Barclays and four of its ex-executives are to appear in court this week following allegations of conspiracy to commit fraud. The allegations date back to a 2008 capital raise from Qatar in a bid to avoid a bailout during the depths of the global financial crisis – today’s hearing represents the latest chapter in an ongoing case.
The Qatari case under investigation involved a deal worth $408 million in fees that Barclays paid to the group, coupled with a $3 billion loan facility it made available to the country itself back in 2008 – this also included a string of side deals that totaled $15.2 billion in fundraising from Qatari and other investors. Nearly nine years later however, the deal is facing scrutiny from the UK’s Serious Fraud Office (SFO), which found evidence of fraud.
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Last month, John Varley, former Barclays CEO, Roger Jenkins, former chairman of investment banking for the Middle East, ex-chief Thomas Kalaris, and Richard Boath, Barclays’ former European head of the bank’s financial institutions group, were all revealed to have been subjects of a five-year probe from the SFO – all are currently facing charges, which could be clarified as early as today in the court hearing.
Bail terms to be outlined
Mr. Varley and Mr. Jenkins are both facing three counts of conspiracy to commit fraud by false representation and unlawful financial assistance. Mr. Boath and Mr. Kalaris each face one fraud count. Today’s hearing will touch on bail terms and future court dates, the first indication of any action since the investigation was brought to light last month.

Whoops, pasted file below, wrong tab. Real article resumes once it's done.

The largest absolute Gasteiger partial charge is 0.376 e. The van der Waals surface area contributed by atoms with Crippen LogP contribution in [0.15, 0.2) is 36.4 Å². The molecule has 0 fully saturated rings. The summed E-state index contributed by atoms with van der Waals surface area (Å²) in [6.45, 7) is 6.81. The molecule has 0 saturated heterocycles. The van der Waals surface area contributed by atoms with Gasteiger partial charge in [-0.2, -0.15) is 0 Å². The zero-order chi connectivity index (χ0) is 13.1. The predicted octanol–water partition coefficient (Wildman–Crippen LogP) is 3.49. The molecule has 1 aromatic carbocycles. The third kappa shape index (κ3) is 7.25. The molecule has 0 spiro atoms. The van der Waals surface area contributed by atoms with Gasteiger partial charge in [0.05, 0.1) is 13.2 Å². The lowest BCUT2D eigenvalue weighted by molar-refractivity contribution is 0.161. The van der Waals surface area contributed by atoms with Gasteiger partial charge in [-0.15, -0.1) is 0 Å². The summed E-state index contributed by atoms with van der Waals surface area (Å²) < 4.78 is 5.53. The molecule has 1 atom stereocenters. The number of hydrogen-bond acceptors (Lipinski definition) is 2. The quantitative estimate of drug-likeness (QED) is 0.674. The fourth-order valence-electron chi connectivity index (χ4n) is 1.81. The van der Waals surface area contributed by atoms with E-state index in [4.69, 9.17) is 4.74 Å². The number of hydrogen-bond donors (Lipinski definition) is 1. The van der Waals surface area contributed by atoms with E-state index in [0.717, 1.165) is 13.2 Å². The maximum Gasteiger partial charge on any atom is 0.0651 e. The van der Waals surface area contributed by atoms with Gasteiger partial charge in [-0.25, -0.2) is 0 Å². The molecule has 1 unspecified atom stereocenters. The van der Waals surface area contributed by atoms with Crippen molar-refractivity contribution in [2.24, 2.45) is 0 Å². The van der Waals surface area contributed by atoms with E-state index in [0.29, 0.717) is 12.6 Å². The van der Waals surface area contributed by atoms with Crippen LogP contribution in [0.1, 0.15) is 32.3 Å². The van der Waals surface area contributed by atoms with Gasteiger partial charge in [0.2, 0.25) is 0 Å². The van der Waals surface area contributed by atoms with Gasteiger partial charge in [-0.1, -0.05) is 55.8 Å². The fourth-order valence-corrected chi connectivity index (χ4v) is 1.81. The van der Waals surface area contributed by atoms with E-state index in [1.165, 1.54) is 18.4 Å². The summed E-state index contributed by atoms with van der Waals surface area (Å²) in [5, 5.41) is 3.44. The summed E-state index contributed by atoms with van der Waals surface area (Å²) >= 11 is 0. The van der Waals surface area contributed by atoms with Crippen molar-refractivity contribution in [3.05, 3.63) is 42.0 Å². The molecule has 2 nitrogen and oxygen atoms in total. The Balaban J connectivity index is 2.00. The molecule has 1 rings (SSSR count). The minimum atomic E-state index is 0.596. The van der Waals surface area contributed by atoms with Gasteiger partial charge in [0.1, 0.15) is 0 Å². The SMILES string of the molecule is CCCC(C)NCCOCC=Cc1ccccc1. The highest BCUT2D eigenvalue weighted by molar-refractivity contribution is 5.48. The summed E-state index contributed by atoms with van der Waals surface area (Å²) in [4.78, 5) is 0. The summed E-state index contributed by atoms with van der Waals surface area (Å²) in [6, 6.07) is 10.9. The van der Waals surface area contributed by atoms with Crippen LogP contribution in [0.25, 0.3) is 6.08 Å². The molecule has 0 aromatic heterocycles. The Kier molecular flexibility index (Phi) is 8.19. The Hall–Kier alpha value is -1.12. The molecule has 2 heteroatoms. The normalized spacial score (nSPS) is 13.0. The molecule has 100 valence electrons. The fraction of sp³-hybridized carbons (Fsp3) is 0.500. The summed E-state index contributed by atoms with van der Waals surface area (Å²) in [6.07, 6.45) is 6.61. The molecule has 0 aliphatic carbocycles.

The SFO had initially probed Barclays’s capital arrangements with Qatar Holding LLC, a subsidiary of the country’s QIA sovereign wealth fund, and Challenger Universal Ltd., which operates as an investment vehicle of the country’s then prime minister. This same deal has since been subject of a parallel investigation by the UK’s Financial Conduct Authority (FCA) – the SFO and FCA are currently working closely together.
All four individuals have continued to push back against the SFO’s allegations, with the group as a whole deploying a string of legal defenders. Similar cases in the UK have drawn hefty bail sums of upwards of £1.0 million, according to a Bloomberg report. Following today’s court date however, the case will likely be sent to a higher criminal court on the heels of today’s bail arrangements.